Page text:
Monday, 1 February 2016

Adventures in Space and Time

One of the key, unique elements of the comic medium is its ability to use space to create time — check out this brilliant flip-book-style illustration of the concept by Balak 01 over on deviantArt.

I came across a really neat illustration of this, and its relevance to lettering while looking for a sequence from Swamp Thing #51 as part of a completely different conversation.

Here's the scene, written by Alan Moore, art by Rick Veitch and Alfredo Alcala, colours by Tatjana Wood and lettering by John Costanza. (Click any of these images to embiggen.)


Swamp Thing & John Constantine © DC Comics
I was struck, however, by the placement of the last balloon in panel 3. I should mention that back in 1986, it was far more common for letterers to be given placement guides by the editor, so we have no way of knowing whether the decision to have the balloon straddle the border was made by Costanza, or editor Karen Berger, but at first glance, it's curious:


There's clearly acres of dead space within the panel to accommodate the balloon, and yet it breaks the panel borders and straddles the gutter. These are things a letterer usually avoids except when really tight for space or tackling a difficult page layout where the reading order isn't immediately obvious and it's necessary to give some extra assistance guiding the reader's eye.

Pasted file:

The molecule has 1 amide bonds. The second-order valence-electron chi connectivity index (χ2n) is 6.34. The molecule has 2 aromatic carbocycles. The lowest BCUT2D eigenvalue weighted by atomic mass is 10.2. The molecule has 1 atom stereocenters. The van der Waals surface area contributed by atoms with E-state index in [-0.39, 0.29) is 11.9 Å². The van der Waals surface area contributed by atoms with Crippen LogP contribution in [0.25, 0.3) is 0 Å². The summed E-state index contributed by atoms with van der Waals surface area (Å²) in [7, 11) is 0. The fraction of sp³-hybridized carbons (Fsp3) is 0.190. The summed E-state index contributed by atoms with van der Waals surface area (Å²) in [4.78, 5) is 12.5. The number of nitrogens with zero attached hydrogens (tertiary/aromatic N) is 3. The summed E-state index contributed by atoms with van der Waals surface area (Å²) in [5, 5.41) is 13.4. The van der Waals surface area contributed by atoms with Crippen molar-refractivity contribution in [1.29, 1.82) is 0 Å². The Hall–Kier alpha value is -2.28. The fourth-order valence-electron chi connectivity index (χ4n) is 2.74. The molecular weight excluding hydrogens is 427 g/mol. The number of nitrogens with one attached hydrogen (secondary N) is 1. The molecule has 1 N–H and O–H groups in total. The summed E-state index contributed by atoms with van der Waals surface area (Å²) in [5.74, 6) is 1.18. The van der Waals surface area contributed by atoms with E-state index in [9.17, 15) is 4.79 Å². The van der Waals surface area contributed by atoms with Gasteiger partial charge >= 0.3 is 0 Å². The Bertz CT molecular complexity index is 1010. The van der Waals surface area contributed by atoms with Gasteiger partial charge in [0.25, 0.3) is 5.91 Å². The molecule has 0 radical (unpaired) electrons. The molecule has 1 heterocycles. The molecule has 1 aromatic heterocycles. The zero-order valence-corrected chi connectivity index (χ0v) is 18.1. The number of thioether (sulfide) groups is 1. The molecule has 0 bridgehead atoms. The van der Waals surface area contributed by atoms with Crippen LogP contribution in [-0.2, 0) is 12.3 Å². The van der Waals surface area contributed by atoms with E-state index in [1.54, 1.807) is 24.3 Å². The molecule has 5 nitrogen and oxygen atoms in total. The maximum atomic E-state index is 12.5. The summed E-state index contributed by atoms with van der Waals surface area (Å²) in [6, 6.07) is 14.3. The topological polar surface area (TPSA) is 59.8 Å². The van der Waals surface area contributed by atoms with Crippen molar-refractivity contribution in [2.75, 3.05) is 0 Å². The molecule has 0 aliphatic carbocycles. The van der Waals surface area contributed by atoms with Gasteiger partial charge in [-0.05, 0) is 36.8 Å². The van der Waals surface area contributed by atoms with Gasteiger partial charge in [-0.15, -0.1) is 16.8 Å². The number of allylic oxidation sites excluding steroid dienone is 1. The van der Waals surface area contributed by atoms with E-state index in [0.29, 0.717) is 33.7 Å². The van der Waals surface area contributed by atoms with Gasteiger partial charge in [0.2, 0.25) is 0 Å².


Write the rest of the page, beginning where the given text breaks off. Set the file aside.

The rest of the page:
None of which applies here.

What the floating balloon does do, however, is pull the reader's eye into the top right corner of the large bottom panel. If you were reading the page normally, without the straddling balloon, your eye would automatically begin the final panel in the traditional manner, starting top left.

Meaning that the first thing your eye would hit in the panel is the punchline.

Instead, the balloon pulls your eye to the empty space where John Constantine should be standing, but isn't. And then your eye has to travel across the empty space to the top left corner, physically delaying the reader getting to the punchline, using space to create a pause and effectively dictating the comic timing of the joke.


It's one tiny decision made by either the editor or the letterer, but it neatly demonstrates how small lettering choices can have significant effects on the storytelling rhythm and flow of a book.






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